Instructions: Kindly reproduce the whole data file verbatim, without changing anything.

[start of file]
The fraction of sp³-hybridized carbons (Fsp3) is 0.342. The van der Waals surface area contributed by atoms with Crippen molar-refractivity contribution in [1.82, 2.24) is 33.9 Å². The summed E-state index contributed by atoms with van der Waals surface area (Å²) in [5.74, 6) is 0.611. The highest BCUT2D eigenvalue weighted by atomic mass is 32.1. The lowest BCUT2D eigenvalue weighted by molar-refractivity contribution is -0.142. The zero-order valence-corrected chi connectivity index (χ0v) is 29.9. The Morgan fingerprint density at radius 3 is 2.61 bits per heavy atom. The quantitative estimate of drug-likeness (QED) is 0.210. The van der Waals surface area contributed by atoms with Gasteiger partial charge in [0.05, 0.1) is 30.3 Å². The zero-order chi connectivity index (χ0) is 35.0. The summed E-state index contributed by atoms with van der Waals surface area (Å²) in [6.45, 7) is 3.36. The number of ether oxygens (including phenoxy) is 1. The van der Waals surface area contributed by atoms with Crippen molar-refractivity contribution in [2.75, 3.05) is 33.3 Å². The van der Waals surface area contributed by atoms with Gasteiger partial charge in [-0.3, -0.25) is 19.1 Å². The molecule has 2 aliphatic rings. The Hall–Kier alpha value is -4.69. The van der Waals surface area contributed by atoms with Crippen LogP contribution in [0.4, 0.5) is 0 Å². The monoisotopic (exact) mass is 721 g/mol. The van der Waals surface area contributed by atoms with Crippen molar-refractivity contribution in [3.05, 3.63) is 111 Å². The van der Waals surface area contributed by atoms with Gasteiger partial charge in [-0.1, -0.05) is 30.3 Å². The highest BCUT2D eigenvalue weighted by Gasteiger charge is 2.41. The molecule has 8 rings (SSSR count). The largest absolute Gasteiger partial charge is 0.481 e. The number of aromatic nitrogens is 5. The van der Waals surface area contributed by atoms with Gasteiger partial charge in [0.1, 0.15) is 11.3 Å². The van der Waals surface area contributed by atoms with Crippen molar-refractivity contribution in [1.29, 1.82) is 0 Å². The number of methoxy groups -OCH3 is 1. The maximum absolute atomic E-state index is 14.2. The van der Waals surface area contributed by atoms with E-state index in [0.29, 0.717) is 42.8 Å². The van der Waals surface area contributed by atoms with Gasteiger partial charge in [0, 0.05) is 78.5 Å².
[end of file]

The fraction of sp³-hybridized carbons (Fsp3) is 0.342. The van der Waals surface area contributed by atoms with Crippen molar-refractivity contribution in [1.82, 2.24) is 33.9 Å². The summed E-state index contributed by atoms with van der Waals surface area (Å²) in [5.74, 6) is 0.611. The highest BCUT2D eigenvalue weighted by atomic mass is 32.1. The lowest BCUT2D eigenvalue weighted by molar-refractivity contribution is -0.142. The zero-order valence-corrected chi connectivity index (χ0v) is 29.9. The Morgan fingerprint density at radius 3 is 2.61 bits per heavy atom. The quantitative estimate of drug-likeness (QED) is 0.210. The van der Waals surface area contributed by atoms with Gasteiger partial charge in [0.05, 0.1) is 30.3 Å². The zero-order chi connectivity index (χ0) is 35.0. The summed E-state index contributed by atoms with van der Waals surface area (Å²) in [6.45, 7) is 3.36. The number of ether oxygens (including phenoxy) is 1. The van der Waals surface area contributed by atoms with Crippen molar-refractivity contribution in [2.75, 3.05) is 33.3 Å². The van der Waals surface area contributed by atoms with Gasteiger partial charge in [-0.3, -0.25) is 19.1 Å². The molecule has 2 aliphatic rings. The Hall–Kier alpha value is -4.69. The van der Waals surface area contributed by atoms with Crippen LogP contribution in [0.4, 0.5) is 0 Å². The monoisotopic (exact) mass is 721 g/mol. The van der Waals surface area contributed by atoms with Crippen molar-refractivity contribution in [3.05, 3.63) is 111 Å². The van der Waals surface area contributed by atoms with Gasteiger partial charge in [-0.1, -0.05) is 30.3 Å². The highest BCUT2D eigenvalue weighted by Gasteiger charge is 2.41. The molecule has 8 rings (SSSR count). The largest absolute Gasteiger partial charge is 0.481 e. The number of aromatic nitrogens is 5. The van der Waals surface area contributed by atoms with Gasteiger partial charge in [0.1, 0.15) is 11.3 Å². The van der Waals surface area contributed by atoms with Crippen molar-refractivity contribution in [1.29, 1.82) is 0 Å². The number of methoxy groups -OCH3 is 1. The maximum absolute atomic E-state index is 14.2. The van der Waals surface area contributed by atoms with E-state index in [0.29, 0.717) is 42.8 Å². The van der Waals surface area contributed by atoms with Gasteiger partial charge in [0, 0.05) is 78.5 Å².